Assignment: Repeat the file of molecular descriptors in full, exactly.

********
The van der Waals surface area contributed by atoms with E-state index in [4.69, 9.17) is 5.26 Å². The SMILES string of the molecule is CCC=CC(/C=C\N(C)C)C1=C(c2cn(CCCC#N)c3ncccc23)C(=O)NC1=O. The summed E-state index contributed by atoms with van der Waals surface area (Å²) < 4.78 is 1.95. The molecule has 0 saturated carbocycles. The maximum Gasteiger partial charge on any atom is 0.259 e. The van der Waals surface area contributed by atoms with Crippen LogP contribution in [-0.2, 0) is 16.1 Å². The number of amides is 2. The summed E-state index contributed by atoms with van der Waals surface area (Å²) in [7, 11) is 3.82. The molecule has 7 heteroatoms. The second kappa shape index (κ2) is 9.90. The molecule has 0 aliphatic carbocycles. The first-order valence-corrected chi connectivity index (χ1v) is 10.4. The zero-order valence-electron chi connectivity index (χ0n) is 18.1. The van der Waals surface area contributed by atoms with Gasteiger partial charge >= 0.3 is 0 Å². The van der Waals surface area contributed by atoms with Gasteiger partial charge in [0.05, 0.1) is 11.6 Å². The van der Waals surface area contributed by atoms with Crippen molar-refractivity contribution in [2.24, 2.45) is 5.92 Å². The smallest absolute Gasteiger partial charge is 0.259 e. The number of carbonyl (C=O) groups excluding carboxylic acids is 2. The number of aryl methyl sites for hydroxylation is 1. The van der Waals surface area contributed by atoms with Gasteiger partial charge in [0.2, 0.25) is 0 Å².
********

The van der Waals surface area contributed by atoms with E-state index in [4.69, 9.17) is 5.26 Å². The SMILES string of the molecule is CCC=CC(/C=C\N(C)C)C1=C(c2cn(CCCC#N)c3ncccc23)C(=O)NC1=O. The summed E-state index contributed by atoms with van der Waals surface area (Å²) < 4.78 is 1.95. The molecule has 0 saturated carbocycles. The maximum Gasteiger partial charge on any atom is 0.259 e. The van der Waals surface area contributed by atoms with Crippen LogP contribution in [-0.2, 0) is 16.1 Å². The number of amides is 2. The summed E-state index contributed by atoms with van der Waals surface area (Å²) in [7, 11) is 3.82. The molecule has 7 heteroatoms. The second kappa shape index (κ2) is 9.90. The molecule has 0 aliphatic carbocycles. The first-order valence-corrected chi connectivity index (χ1v) is 10.4. The zero-order valence-electron chi connectivity index (χ0n) is 18.1. The van der Waals surface area contributed by atoms with Gasteiger partial charge >= 0.3 is 0 Å². The van der Waals surface area contributed by atoms with Gasteiger partial charge in [0.05, 0.1) is 11.6 Å². The van der Waals surface area contributed by atoms with Crippen molar-refractivity contribution in [2.24, 2.45) is 5.92 Å². The smallest absolute Gasteiger partial charge is 0.259 e. The number of carbonyl (C=O) groups excluding carboxylic acids is 2. The number of aryl methyl sites for hydroxylation is 1. The van der Waals surface area contributed by atoms with Gasteiger partial charge in [0.2, 0.25) is 0 Å².